Introduction of PVC


Polyvinyl chloride, referred to as PVC (Polyvinyl chlor […]

Polyvinyl chloride, referred to as PVC (Polyvinyl chloride), is a vinyl chloride monomer (VCM) in the initiator of peroxides, azo compounds, or free radical polymerization under the action of light and heat. Polymerized polymer. The vinyl chloride homopolymer and the vinyl chloride copolymer are collectively referred to as vinyl chloride resins.
PVC is a white powder with an amorphous structure, with a small degree of branching, a relative density of about 1.4, a glass transition temperature of 77-90 ° C, and a decomposition of about 170 ° C [1]. Poor stability to light and heat, above 100 ° C or After prolonged exposure to sunlight, it will decompose to produce hydrogen chloride, and further autocatalytic decomposition, causing discoloration, and physical and mechanical properties are also rapidly declining. In practical applications, stabilizers must be added to improve the stability to heat and light.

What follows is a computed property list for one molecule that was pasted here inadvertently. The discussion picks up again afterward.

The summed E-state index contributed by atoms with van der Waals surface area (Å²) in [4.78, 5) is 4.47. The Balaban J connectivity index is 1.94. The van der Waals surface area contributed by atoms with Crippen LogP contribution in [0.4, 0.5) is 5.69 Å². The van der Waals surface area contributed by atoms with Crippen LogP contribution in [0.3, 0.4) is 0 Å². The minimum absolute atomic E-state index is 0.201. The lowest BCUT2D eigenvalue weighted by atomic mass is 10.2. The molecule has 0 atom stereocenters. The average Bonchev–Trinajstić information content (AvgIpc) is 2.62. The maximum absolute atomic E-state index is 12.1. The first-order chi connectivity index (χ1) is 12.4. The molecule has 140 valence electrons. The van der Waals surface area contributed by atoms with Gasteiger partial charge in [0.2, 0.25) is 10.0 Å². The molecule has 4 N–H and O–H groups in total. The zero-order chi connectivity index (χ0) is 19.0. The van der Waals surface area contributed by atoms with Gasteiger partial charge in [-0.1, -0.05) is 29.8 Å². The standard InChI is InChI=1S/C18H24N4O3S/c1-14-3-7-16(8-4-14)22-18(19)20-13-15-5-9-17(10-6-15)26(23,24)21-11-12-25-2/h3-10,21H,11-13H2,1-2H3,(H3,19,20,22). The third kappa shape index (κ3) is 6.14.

Industrial production of PVC molecular weight is generally in the range of 50,000 to 110,000, with greater polydispersity, molecular weight increases with the decrease of polymerization temperature; no fixed melting point, 80-85 ° C begins to soften, 130 ° C becomes viscoelastic state , 160 ~ 180 ° C began to transform into a viscous flow state; has good mechanical properties, tensile strength of about 60MPa, impact strength of 5 ~ 10kJ / m2; has excellent dielectric properties.
PVC was once the world's largest production of general-purpose plastics, and it is widely used. It is widely used in building materials, industrial products, daily necessities, floor leather, floor tiles, artificial leather, pipes, wires and cables, packaging films, bottles, foam materials, sealing materials, fibers, etc.